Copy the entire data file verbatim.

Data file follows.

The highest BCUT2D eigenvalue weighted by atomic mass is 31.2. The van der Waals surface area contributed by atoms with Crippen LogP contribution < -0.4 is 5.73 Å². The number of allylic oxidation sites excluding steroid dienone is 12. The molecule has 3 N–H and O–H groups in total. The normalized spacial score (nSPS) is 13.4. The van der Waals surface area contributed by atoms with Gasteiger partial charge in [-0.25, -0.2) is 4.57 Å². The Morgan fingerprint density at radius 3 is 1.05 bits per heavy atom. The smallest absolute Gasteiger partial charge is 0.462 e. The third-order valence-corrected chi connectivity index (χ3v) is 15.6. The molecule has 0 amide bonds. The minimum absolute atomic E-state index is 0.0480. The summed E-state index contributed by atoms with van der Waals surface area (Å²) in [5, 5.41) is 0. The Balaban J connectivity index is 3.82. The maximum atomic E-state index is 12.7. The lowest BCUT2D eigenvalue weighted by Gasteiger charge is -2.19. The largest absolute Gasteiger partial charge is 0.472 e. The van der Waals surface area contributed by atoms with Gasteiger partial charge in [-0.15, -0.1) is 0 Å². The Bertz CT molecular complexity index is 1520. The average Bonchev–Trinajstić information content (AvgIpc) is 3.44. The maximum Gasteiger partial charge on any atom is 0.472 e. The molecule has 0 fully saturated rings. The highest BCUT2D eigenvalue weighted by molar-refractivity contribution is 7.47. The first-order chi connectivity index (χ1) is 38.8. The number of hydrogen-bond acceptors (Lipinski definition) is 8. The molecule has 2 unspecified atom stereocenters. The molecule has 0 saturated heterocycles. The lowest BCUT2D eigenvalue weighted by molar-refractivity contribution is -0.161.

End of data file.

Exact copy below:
The highest BCUT2D eigenvalue weighted by atomic mass is 31.2. The van der Waals surface area contributed by atoms with Crippen LogP contribution < -0.4 is 5.73 Å². The number of allylic oxidation sites excluding steroid dienone is 12. The molecule has 3 N–H and O–H groups in total. The normalized spacial score (nSPS) is 13.4. The van der Waals surface area contributed by atoms with Gasteiger partial charge in [-0.25, -0.2) is 4.57 Å². The Morgan fingerprint density at radius 3 is 1.05 bits per heavy atom. The smallest absolute Gasteiger partial charge is 0.462 e. The third-order valence-corrected chi connectivity index (χ3v) is 15.6. The molecule has 0 amide bonds. The minimum absolute atomic E-state index is 0.0480. The summed E-state index contributed by atoms with van der Waals surface area (Å²) in [5, 5.41) is 0. The Balaban J connectivity index is 3.82. The maximum atomic E-state index is 12.7. The lowest BCUT2D eigenvalue weighted by Gasteiger charge is -2.19. The largest absolute Gasteiger partial charge is 0.472 e. The van der Waals surface area contributed by atoms with Gasteiger partial charge in [-0.15, -0.1) is 0 Å². The Bertz CT molecular complexity index is 1520. The average Bonchev–Trinajstić information content (AvgIpc) is 3.44. The maximum Gasteiger partial charge on any atom is 0.472 e. The molecule has 0 fully saturated rings. The highest BCUT2D eigenvalue weighted by molar-refractivity contribution is 7.47. The first-order chi connectivity index (χ1) is 38.8. The number of hydrogen-bond acceptors (Lipinski definition) is 8. The molecule has 2 unspecified atom stereocenters. The molecule has 0 saturated heterocycles. The lowest BCUT2D eigenvalue weighted by molar-refractivity contribution is -0.161.